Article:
Google Photographs Amazon Rainforest

Sends camera down zip line

Mar 3, 2015
Outside Magazine

The 40-pound Google Trekker camera reached 62 mph on the zipline.    Google

Google’s quest to photograph the entire world took the company to the Amazon for a zip-lining adventure. The company recently sent one of its Street View cameras down a wire through the rainforest to catch 360-degree photos, according to the BBC.

The 40-pound Trekker camera, usually worn by a hiker with a backpack, has 15 lenses that take snapshots every 2.5 seconds. It traveled as fast as 62 mph on the zip line and captured more than 300 miles of rivers, lakes, and streams and 20 miles of trails, according to a statement from the Amazonas Sustainable Foundation (FAS). Google released the images on its Maps application.

The BBC reports that Google began photographing the Amazon in 2010 by putting 12 Trekkers on boats and sailing them up the Rio Aripuana and Rio Madera, two of the Amazon River’s main tributaries. The project is the result of a collaboration between Google and FAS.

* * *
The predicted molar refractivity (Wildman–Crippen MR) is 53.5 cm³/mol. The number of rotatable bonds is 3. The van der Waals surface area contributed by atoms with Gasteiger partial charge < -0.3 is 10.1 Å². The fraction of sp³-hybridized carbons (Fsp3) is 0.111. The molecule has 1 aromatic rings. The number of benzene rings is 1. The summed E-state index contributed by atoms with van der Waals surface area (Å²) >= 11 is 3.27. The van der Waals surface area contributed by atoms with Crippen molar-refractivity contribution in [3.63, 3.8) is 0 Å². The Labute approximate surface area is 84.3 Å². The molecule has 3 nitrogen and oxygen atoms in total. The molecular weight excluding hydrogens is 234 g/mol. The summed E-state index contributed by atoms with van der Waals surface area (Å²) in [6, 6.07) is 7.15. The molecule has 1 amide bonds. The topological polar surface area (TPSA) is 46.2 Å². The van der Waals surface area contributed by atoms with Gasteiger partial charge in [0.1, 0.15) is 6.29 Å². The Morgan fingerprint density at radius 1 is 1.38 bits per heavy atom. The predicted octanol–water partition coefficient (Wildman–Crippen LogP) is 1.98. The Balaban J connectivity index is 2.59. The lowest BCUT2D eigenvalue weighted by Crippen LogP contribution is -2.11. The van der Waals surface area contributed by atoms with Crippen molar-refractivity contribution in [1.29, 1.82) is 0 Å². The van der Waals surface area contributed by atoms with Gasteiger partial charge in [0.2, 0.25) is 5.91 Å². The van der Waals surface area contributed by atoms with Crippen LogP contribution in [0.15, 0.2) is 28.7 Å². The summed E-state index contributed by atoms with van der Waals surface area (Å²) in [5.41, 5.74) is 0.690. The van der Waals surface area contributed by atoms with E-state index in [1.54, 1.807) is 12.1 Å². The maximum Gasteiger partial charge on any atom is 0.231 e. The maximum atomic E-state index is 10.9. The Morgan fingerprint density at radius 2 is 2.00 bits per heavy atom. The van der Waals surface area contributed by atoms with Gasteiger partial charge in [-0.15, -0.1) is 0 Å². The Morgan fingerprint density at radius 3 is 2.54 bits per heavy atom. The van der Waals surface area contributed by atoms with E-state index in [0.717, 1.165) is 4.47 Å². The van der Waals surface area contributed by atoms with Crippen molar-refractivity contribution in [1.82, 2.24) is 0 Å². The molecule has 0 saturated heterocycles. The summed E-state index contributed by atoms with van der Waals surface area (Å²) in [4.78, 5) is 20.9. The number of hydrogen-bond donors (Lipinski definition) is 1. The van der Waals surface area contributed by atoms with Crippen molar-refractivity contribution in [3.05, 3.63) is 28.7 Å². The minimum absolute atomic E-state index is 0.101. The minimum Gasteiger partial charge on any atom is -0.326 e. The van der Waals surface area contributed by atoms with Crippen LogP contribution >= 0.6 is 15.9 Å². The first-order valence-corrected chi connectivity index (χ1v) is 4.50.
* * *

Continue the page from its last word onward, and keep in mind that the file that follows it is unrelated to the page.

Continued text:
Google spokesperson Laurian Clemence told the BBC that the goal is to give people the opportunity to see a place they may not get the chance to visit in person. “Most people won’t go to a rainforest in their lifetimes,” Clemence said. “We also hope environmentalists will use it as a tool to go and see what’s there.”

“The rest of Brazil and the world need to know the value of the forest and those who live in it,” Virgilio Viana, superintendent general of FAS, said in the statement.

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